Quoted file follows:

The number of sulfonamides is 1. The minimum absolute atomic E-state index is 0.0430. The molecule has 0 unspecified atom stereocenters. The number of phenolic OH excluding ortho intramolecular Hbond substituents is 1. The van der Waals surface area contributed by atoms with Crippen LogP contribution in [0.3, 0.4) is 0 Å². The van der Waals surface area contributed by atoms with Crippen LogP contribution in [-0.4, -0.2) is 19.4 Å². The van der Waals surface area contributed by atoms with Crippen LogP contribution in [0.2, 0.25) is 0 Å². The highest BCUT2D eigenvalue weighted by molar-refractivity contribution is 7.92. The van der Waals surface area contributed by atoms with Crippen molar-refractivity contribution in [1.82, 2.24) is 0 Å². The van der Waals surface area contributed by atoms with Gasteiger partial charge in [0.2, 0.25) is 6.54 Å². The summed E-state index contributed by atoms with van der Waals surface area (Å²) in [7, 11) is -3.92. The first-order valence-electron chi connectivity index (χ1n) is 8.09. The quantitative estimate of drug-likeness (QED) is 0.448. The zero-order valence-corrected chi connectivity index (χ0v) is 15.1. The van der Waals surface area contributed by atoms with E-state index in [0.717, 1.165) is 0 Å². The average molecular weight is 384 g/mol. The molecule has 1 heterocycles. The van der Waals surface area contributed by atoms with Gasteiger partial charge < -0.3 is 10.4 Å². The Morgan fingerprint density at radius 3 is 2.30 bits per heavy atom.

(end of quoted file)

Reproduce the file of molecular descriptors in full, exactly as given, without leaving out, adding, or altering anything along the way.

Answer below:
The number of sulfonamides is 1. The minimum absolute atomic E-state index is 0.0430. The molecule has 0 unspecified atom stereocenters. The number of phenolic OH excluding ortho intramolecular Hbond substituents is 1. The van der Waals surface area contributed by atoms with Crippen LogP contribution in [0.3, 0.4) is 0 Å². The van der Waals surface area contributed by atoms with Crippen LogP contribution in [-0.4, -0.2) is 19.4 Å². The van der Waals surface area contributed by atoms with Crippen LogP contribution in [0.2, 0.25) is 0 Å². The highest BCUT2D eigenvalue weighted by molar-refractivity contribution is 7.92. The van der Waals surface area contributed by atoms with Crippen molar-refractivity contribution in [1.82, 2.24) is 0 Å². The van der Waals surface area contributed by atoms with Gasteiger partial charge in [0.2, 0.25) is 6.54 Å². The summed E-state index contributed by atoms with van der Waals surface area (Å²) in [7, 11) is -3.92. The first-order valence-electron chi connectivity index (χ1n) is 8.09. The quantitative estimate of drug-likeness (QED) is 0.448. The zero-order valence-corrected chi connectivity index (χ0v) is 15.1. The van der Waals surface area contributed by atoms with E-state index in [0.717, 1.165) is 0 Å². The average molecular weight is 384 g/mol. The molecule has 1 heterocycles. The van der Waals surface area contributed by atoms with Gasteiger partial charge < -0.3 is 10.4 Å². The Morgan fingerprint density at radius 3 is 2.30 bits per heavy atom.